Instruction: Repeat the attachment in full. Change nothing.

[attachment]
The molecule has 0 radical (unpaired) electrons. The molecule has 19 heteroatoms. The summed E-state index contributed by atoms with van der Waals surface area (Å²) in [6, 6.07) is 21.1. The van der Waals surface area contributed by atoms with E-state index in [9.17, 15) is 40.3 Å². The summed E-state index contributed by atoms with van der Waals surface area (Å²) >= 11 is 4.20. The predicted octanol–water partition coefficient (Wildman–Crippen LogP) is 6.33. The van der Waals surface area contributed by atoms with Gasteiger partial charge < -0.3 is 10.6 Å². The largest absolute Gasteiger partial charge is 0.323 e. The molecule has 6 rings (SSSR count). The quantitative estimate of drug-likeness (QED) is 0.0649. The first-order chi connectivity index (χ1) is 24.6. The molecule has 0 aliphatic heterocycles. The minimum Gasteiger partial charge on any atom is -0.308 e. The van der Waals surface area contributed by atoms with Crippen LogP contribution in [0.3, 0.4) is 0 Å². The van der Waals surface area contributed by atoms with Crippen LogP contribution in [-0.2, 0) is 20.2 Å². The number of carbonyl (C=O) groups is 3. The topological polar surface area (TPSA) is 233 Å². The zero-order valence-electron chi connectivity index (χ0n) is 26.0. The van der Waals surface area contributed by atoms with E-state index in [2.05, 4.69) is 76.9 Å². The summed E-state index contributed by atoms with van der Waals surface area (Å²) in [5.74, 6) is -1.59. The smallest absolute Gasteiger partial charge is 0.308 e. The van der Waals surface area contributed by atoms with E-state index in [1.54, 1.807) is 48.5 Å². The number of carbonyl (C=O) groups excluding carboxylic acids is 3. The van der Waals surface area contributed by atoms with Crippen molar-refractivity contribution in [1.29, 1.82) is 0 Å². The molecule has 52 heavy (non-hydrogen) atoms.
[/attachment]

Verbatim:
The molecule has 0 radical (unpaired) electrons. The molecule has 19 heteroatoms. The summed E-state index contributed by atoms with van der Waals surface area (Å²) in [6, 6.07) is 21.1. The van der Waals surface area contributed by atoms with E-state index in [9.17, 15) is 40.3 Å². The summed E-state index contributed by atoms with van der Waals surface area (Å²) >= 11 is 4.20. The predicted octanol–water partition coefficient (Wildman–Crippen LogP) is 6.33. The van der Waals surface area contributed by atoms with Gasteiger partial charge < -0.3 is 10.6 Å². The largest absolute Gasteiger partial charge is 0.323 e. The molecule has 6 rings (SSSR count). The quantitative estimate of drug-likeness (QED) is 0.0649. The first-order chi connectivity index (χ1) is 24.6. The molecule has 0 aliphatic heterocycles. The minimum Gasteiger partial charge on any atom is -0.308 e. The van der Waals surface area contributed by atoms with Crippen LogP contribution in [0.3, 0.4) is 0 Å². The van der Waals surface area contributed by atoms with Crippen LogP contribution in [-0.2, 0) is 20.2 Å². The number of carbonyl (C=O) groups is 3. The topological polar surface area (TPSA) is 233 Å². The zero-order valence-electron chi connectivity index (χ0n) is 26.0. The van der Waals surface area contributed by atoms with E-state index in [2.05, 4.69) is 76.9 Å². The summed E-state index contributed by atoms with van der Waals surface area (Å²) in [5.74, 6) is -1.59. The smallest absolute Gasteiger partial charge is 0.308 e. The van der Waals surface area contributed by atoms with E-state index in [1.54, 1.807) is 48.5 Å². The number of carbonyl (C=O) groups excluding carboxylic acids is 3. The van der Waals surface area contributed by atoms with Crippen molar-refractivity contribution in [1.29, 1.82) is 0 Å². The molecule has 52 heavy (non-hydrogen) atoms.